By Christine Lavelle
THE world’s largest arts festival got underway today, starting a three-week run of music, comedy, dance and theatre in the Capital.
The Edinburgh Fringe will see 2,453 shows played out at 250 venues across the city, building on last year’s 1.8 million tickets sales with an additional 300 shows to take place in 2010.
This will be the 64th time the city has hosted the Fringe, and what seems to set it apart from other festivals is its open access, bringing together big-name acts with relative unknowns.
Established stars like Jimmy Carr and Al Murray will share programme space with new and amateur performers.
Kath Mainland, chief executive of the Fringe, said: “I think the thing about the Fringe is that it is an entirely open access arts festival.
“We don’t decide who should take part in it, we don’t decide how big it should be, and we don’t decide what the make-up should be.”
She added that ticket sales have been going strong, she said: “It will be interesting to see how it responds to the economic times we are living in but signs are good for a very successful festival this year.”
1,000 performers showed up in full costume to preview the beginnings of the event, which is this year celebrating its 60th anniversary.
When the Tattoo began in 1950 it had only eight acts on the bill – but – the ever-growing military celebration now represents 46 countries worldwide and screens to a TV audience of over 100 million.
As ever, 2010’s event is based heavily on traditional mass pipers and drummers, with a strong emphasis always on the music.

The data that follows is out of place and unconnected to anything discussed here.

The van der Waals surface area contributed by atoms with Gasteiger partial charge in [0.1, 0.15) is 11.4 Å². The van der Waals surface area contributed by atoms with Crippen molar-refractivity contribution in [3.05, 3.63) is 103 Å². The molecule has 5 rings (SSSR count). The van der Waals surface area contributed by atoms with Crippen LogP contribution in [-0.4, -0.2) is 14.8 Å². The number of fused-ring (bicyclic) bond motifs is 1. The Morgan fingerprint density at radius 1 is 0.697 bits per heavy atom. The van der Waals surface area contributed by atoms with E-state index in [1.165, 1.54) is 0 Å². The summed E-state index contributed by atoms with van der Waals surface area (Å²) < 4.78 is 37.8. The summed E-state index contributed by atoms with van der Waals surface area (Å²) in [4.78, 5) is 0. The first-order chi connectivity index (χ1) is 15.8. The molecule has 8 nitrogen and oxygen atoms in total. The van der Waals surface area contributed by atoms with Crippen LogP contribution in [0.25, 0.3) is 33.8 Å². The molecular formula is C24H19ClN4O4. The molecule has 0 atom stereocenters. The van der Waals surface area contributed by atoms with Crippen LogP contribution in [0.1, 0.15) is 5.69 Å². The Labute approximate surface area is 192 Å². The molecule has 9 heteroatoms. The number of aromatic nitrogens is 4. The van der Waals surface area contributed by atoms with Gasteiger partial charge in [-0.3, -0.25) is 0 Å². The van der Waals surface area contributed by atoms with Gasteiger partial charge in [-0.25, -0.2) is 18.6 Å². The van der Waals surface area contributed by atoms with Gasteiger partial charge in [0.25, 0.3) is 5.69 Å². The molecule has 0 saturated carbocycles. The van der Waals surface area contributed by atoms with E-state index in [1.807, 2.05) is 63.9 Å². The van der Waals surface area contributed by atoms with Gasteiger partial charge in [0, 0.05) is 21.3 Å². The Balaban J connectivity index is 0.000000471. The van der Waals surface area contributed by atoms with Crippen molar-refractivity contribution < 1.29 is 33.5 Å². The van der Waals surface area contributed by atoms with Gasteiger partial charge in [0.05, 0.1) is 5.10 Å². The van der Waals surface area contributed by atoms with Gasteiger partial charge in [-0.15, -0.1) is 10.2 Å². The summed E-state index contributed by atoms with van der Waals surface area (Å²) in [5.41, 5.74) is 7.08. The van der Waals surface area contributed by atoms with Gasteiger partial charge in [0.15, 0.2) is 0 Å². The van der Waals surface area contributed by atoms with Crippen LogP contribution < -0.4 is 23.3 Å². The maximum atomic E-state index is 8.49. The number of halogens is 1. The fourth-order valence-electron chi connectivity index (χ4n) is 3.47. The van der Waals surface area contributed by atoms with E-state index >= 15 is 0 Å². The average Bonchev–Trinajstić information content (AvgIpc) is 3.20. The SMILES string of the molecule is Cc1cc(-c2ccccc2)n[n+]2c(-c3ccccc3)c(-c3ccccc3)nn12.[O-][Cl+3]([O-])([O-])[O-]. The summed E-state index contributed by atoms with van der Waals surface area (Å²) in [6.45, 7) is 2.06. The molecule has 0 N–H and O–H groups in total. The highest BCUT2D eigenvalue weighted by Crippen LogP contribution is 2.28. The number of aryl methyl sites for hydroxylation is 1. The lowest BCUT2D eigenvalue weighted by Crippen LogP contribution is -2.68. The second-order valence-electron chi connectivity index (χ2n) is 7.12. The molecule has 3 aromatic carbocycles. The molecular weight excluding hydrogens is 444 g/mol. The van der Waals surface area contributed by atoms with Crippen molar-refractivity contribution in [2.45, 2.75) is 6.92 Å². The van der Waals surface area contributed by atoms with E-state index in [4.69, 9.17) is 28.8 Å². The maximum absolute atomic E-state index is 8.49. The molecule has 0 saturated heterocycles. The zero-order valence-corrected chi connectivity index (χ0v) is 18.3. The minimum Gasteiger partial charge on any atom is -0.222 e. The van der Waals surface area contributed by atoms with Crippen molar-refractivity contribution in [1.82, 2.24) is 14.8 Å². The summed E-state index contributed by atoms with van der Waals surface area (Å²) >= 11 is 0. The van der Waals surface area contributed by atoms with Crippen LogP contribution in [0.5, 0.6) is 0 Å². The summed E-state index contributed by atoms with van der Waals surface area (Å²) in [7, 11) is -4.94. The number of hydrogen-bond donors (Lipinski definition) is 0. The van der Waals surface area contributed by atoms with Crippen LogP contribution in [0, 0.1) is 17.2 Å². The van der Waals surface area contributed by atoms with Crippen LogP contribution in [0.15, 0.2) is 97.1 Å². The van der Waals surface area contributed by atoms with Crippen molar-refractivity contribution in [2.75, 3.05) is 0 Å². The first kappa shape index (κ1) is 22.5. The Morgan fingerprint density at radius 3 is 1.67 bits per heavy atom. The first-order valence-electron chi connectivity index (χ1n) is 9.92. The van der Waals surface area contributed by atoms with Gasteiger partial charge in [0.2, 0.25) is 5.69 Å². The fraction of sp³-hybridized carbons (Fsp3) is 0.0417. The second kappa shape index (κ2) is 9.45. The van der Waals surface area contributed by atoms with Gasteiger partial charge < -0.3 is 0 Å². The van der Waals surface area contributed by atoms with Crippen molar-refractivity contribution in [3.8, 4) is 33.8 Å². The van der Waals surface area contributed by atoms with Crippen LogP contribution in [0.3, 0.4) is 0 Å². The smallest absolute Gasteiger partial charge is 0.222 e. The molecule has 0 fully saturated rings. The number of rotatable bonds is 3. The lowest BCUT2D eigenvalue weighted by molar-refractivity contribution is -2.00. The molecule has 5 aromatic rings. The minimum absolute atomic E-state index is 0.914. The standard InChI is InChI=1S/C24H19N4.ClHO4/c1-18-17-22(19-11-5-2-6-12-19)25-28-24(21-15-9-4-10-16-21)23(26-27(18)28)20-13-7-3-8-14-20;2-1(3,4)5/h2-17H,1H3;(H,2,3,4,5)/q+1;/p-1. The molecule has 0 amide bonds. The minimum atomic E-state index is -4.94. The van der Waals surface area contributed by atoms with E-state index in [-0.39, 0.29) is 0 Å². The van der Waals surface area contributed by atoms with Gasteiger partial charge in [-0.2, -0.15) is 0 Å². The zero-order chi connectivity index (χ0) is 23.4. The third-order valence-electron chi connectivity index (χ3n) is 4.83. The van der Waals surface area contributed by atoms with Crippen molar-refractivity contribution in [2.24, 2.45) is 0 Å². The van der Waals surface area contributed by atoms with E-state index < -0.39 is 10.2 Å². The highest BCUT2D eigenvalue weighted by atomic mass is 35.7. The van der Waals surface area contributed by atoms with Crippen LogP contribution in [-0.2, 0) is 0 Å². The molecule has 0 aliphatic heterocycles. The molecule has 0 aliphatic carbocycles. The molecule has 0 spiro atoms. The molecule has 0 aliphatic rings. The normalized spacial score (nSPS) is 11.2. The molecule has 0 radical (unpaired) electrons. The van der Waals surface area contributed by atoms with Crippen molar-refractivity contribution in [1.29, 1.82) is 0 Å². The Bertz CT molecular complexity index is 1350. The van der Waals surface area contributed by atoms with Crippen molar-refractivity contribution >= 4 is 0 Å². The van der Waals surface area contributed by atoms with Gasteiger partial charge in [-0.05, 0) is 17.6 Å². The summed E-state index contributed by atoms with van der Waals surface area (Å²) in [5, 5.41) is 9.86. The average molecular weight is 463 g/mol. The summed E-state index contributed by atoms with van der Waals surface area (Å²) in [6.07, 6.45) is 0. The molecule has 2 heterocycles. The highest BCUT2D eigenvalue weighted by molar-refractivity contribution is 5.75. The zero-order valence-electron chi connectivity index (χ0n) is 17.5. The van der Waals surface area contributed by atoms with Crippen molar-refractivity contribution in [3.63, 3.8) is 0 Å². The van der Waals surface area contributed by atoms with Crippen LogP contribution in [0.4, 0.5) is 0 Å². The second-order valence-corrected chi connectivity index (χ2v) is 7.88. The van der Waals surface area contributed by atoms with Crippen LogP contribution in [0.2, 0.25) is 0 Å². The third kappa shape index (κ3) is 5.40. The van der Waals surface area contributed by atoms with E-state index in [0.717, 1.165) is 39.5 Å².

However, audiences can expect so much more from the line-up: army physical training corps in a gymnastics display, a death-defying stunt by the Imps Motorcycle Display team and the Band Brigade of Gurkhas marching at speeds of up to 140 paces per minute.
‘Bigger and better’
Not only celebrating its Diamond Jubilee, the Tattoo is also enjoying its first year with Royal status.
Major General Euan Loudon, chief executive and producer of the Royal Edinburgh Military Tattoo, said: “As it is our 60th birthday, the celebrations need to be bigger and better than ever, people should expect a big traditional performance, as well as an emphasis on music from all four corners of the globe.
“I always look forward to the big finale with the lone piper – and what is extra special about this year is that the young man playing the lone bagpipe is the son of the man who did it 60 years ago when the Tattoo was in its first year.
“For someone who has been involved with the Tattoo for 52 years, it still manages to make the hairs on the back of my neck stand up.”
Other highlights of the Fringe festival this year will include: Scottish stage and screen star Alan Cumming, a Hartshorn-Hook production of the Rat Pack live, and a Rock and Roll Circus.
Rising star Scottish comedian Kevin Bridges will play the Assembly Rooms on George Street.
The Assembly, which is celebrating its 30th year on the Fringe, was one of the venues which during the 1980s ignited a major growth in the festival and it is celebrating with a new venue in Princes Street Gardens.